Before the book was out, I was at a book festival in Pottsville, and I was chatting with a reading specialist of the town about my upcoming book. I was telling her what I was calling it and that it’s a humours look at gaseous emenations and the science behind them. She said, 'Boy my students would love that book.' I then began embroidering about what would be so much fun about that book. She interrupted, 'My last name is Belcher!' I thought that was really funny. That’s one of the great joys about being a kids book author and it’s actually filled with surprises like that, surprises like a piece of fan mail... I’ve really enjoyed doing this and making appearances. What’s especially heartening is seeing kids excited about what you’ve created and books. These days there are so many grosser appeals to children's attention – electronic devices and such. But to see a kid pouring over a book and the child’s imagination begin to swell from a book; it’s a wonderful thing these days. There is a danger books will disappear. I love the fact that my books are doing their bit to keep books in the imaginations of eager youngsters and to delight youngsters. Teachers have said my books show kids how much fun books can be, which is especially important these days.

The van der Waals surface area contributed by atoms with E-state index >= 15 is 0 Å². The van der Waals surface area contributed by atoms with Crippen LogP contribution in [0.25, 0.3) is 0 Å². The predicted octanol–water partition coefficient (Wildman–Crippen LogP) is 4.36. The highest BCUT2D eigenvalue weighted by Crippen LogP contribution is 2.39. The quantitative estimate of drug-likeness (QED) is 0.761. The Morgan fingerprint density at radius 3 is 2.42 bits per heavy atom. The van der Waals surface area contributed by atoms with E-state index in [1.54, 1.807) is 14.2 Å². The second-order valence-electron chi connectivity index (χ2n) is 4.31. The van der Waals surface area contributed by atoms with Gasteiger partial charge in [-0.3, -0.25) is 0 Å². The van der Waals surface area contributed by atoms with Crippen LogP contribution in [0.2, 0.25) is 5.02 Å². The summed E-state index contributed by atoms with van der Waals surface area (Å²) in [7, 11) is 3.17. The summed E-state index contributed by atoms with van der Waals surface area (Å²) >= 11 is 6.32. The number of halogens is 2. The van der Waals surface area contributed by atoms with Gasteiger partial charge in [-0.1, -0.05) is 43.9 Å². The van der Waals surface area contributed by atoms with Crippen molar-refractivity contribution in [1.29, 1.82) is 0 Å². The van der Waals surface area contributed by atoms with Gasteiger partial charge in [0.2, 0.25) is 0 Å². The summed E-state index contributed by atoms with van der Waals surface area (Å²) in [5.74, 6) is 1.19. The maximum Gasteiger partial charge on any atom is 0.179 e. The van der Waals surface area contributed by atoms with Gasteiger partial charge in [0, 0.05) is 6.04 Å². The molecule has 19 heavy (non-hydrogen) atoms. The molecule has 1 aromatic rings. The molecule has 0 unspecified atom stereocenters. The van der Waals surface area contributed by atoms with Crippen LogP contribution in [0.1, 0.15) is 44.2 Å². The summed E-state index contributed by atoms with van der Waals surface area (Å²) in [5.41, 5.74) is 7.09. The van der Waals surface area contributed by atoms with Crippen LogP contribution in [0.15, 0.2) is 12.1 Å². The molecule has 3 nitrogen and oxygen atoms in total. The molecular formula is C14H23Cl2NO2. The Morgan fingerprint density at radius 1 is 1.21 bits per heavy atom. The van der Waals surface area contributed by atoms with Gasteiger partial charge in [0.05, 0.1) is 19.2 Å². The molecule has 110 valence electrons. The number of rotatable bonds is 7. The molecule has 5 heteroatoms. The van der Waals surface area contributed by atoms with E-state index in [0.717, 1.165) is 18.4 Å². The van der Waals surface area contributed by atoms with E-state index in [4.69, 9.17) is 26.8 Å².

These topics have keen boy appeal and what I’ve seen is that all boys seem to be drawn to topics, and intrepid girls – there are some more comfortable with books about princesses, but other girls perhaps influenced by an older brother, love these topics and find them endlessly appealing.
CCP: Do you have future plans/ideas in mind?
Bennett: I actually do and of course it’s always up to the publisher. Ifi had my druthers, I have several really neat ideas for books, but it looks like we may be doing one of three upcoming books.
We may be doing another Peter Panda adventure. This is sort of funny: at a school appearance recently I thought I’d open the floor; I had just shared Peter Panda with the kids, they loved sharing the refrain “uh oh here comes that frown, Peter Panda melts,” they loved calling that out. A small boy thought what would make a great sequel to "Peter Panda Melts Down!" would be if he settles down. I asked, “Settle down and get married?” and the little boy screamed, “No!” with such vehement. It was funny. So maybe a sequel that maybe he gets married, that’s a possibility.
I do have a fun book all about feet. We may be going with that. Feet is an interesting topic. There’s of course animal feet, human feet, moles have feet that are turned in such a matter that it enables them to scoop dirt. They are constant tunnelers and live underground. If they didn’t have feet that allowed them to tunnel, they would be at a great disadvantage.
I also have an interesting nonfiction book
about Australia, which catalogs all of the deadly creatures, including one of
the deadliest shrugs known to man found in Australia. We may be doing one or